VOL. 116 | NO. 29 | Tuesday, February 12, 2002
Humane society 3-acre new digs on tap
Humane society plans doggone good digs in rural Shelby
By MARY DANDO
The Daily News
Midtowners familiar with the animal murals on the wall of the Memphis Humane Society on Central Avenue will take heart that the many animals housed in the 1,200-square-foot building might soon wag, woof or meow at a new three-acre home in rural Shelby County.
A resolution to approve a memorandum of agreement between Shelby County and the Memphis-Shelby County Humane Society to lease three acres of county-owned land was given the go ahead Monday by the Shelby County Commission public works committee.
Shelter officials hope to build a new headquarters on the west side of Mullins Station Road, south of Patmore Road.
County public works director Ted Fox said the county would be leasing the property to the humane society on a 50-year basis at $1 per year. After that, the lease would be renewed three times every 10 years.
Fox said the humane society would be responsible for building the facility and maintenance with no cost to the county.
Sometimes confused with the Memphis Animal Shelter, which is supported and run by the city, the Memphis Humane Society is a nonprofit organization funded entirely by donations.
Spearheading the fund-raising effort for the new facility will be Al LaRocca, whose wife, Carol, is president of the societys board of directors; Ron Belz, Belz Enterprises; and Circuit Court Clerk Jimmy Moore.
LaRocca estimates it will cost $1million to $2 million to build a 10,000- to 15,000-square-foot facility.
"This just isnt going to be a kennel, its going to be a health care facility with twice the amount of HVAC and noise suppression," he said.
"Its going to be a beautiful place out there when its finished," Moore said.
Kathy Simonetti, the societys executive director, said although she is as committed to Midtown as anyone else who lives there, the Central Avenue location was too cramped and she looked forward to having enough space for the animals currently housed at 2238 Central and 710 Philadelphia St.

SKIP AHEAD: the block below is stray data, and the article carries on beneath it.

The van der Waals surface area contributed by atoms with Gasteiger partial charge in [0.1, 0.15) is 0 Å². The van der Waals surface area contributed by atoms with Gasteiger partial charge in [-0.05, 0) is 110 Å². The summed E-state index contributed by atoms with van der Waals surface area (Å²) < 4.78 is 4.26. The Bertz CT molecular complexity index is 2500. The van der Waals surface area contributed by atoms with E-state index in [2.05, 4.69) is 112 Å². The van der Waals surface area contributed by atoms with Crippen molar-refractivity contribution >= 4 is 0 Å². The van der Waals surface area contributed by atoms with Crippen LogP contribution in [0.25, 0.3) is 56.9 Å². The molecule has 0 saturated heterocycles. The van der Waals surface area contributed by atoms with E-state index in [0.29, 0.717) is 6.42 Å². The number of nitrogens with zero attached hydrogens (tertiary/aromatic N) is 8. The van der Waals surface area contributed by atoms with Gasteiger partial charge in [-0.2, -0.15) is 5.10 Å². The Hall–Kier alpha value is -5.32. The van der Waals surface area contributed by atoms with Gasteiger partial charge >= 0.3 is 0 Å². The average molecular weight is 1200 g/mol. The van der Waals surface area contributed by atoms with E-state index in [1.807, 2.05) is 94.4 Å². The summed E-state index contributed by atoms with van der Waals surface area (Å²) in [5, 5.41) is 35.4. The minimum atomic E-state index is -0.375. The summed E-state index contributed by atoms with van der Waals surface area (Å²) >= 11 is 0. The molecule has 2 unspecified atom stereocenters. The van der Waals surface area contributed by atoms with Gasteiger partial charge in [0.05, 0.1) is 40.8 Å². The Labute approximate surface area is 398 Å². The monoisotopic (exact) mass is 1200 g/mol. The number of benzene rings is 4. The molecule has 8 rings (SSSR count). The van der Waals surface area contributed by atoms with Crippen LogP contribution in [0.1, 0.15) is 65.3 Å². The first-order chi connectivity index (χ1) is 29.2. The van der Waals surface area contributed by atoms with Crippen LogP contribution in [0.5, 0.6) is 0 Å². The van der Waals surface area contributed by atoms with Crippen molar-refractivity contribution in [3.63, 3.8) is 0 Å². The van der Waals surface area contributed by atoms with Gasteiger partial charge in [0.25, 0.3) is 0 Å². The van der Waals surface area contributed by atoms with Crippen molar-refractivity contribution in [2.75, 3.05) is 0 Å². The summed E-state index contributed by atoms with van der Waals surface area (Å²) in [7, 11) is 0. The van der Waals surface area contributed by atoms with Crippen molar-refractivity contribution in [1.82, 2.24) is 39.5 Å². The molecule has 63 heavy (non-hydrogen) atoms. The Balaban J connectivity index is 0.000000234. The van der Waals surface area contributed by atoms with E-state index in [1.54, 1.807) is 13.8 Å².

"We definitely need a more rural location for our animals. Our building here is 1,200 square feet and it houses 20 employees and 80 animals. For one thing, its old and its pretty much beyond repair. And repairing it doesnt really make sense, because we are out of space. Weve no parking spaces that belong to the humane society. We have no public meeting rooms. We have three people in one administrative office. And our volunteers have to walk animals down a very urban, city street or to another block in order for them just to play in a play yard."
The humane society is divided into two facilities. The administrative offices and kennel is located at 2238 Central, and the cat adoption center is at 710 Philadelphia.
Simonetti said part of the problem is having staff strung over two blocks.
"Its difficult to manage and to foster a teamwork environment when half our staff is down the street," she said.
In moving to Mullins Station, the society was going where the population is growing.
"Its the highest growth area in the county, and its a beautiful setting. It will give us enough space to have dog runs, and to be able for our volunteers to walk safely. And, while I live in Midtown and I have invested in Midtown, this kind of operation does not really belong in an urban setting. It really needs to be in a more suburban, rural kind of environment."
"Im not saying the society has no place in a built up urban setting, but its not the most conducive environment, she said.
Simonetti is not sure if the society will continue to keep a presence on Central.
"We do mobile adoptions every other weekend and will continue to do so at the Petco on Highland, so there will be a Midtown adoption option," she said.